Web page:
As a child, I was terrified of the bridges in Cleveland. I have a hunch why. They must have loomed into my subconscious during our family's regular drives from the suburban flatlands of the West Side to the industrial East Side to visit my grandmother. As we drove across them, they vectored out in all directions, the city a vista of factories and steelwork and smokestacks, with no comforting ground in sight. I would have nightmares about these bridges: me, lying sprawled face down on the deck of a bridge, without guardrails, as it quickly lowered like the elevator of an aircraft carrier. They were so scary I remembered them for the rest of my life.
Maybe it was because there are so many Cleveland bridges: more than 100 within Cleveland proper. And Cleveland bridges are enormous. The city sits on a series of bluffs that rise steeply from the lakeshore, requiring bridges that can span a half mile, a mile, or longer.
|View from the Veterans Memorial Bridge|
Chicago bridges are puny by comparison, as dictated by the easy hop from one sandy bank, over the trickle of a Chicago River, to the marshland on the other side, barely above the water itself. The Wabash Avenue Bridge is 345 feet across.
Compare that to Cleveland's Main Avenue Bridge, running a mile and a half—8,000 feet across. Chicago bridges are mainly bascule bridges—bisected stubs that open and close—while Cleveland's are high fixed spans, huge multi-deck concrete viaducts, steel edifices, along with lift bridges with their massive superstructures.
I was covering the convention last week, not studying bridges. Though of course I saw them, and thought about my unease about them. Then suddenly, at one point, Wednesday night, before dinner, I found myself standing at the foot of the Veterans Memorial Bridge at sunset and, sensing my opportunity, impulsively decided to walk to the other side, a journey of some 3/4 of a mile.
It was not stressful. A lovely summer evening stroll. There was little traffic—you'd have to be insane to drive into downtown at that point—and I easily scampered across the four lanes to see the view from the other side. It wasn't isolated though—other pedestrians and bicyclists were there as well. I was rewarded with beautiful views of the city on both sides.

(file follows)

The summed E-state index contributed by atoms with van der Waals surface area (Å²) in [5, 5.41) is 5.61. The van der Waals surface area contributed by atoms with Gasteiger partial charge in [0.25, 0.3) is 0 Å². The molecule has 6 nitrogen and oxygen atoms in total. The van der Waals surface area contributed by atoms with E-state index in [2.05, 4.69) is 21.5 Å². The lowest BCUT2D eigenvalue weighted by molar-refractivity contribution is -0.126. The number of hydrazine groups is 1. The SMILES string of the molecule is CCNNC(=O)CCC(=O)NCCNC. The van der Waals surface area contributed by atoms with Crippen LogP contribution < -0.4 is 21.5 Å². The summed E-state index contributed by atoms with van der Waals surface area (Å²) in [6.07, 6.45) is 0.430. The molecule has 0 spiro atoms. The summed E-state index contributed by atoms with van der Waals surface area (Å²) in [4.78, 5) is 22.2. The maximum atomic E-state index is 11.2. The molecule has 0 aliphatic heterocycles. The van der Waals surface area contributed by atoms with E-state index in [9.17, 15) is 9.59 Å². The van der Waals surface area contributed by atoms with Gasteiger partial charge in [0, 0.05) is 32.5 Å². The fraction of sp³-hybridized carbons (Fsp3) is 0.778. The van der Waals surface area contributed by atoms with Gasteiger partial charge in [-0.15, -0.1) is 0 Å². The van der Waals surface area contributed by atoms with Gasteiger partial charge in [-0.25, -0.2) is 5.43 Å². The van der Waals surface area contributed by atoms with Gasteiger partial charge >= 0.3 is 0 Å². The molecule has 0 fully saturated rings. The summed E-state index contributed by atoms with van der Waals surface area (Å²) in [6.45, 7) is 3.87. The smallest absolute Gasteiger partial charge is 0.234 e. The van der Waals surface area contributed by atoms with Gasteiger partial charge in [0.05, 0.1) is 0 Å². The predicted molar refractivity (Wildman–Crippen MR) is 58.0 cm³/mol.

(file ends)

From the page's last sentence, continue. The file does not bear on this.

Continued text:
The Veterans Memorial Bridge's steel span is 591 feet long, and contains 4250 tons of steel, the work all fabricated by the King Bridge Co. of Cleveland, founded in 1858, which built three of Chicago's earliest bridges, which no longer exist.
|Hope Memorial Bridge|
There was nothing scary about the walk across the bridge, no sense of vertigo, no fear of the railings. I felt I was finally making my peace with Cleveland bridges, and that they'd trouble me no more.
That really is the only way: address what frightens you, overcome it. Had I just stood there and stared, trembling, at the bridge and not crossed it, had I fled in fear, were this were a screed, railing ignorantly against the scariness of bridges, cataloguing their proven dangers, that would be, well, in a word, stupid.
The next day, I found myself on a march across the even more beautiful Hope Memorial Bridge—named for Bob Hope's father, a stone mason in Cleveland., I considered my trek across Hope Memorial as a kind of reward for conquering my fears. Then again, there is usually a reward in overcoming your baseless anxieties toward unobjectionable entities like bridges. I only wish the people at the Quicken Loans Arena could figure that one out.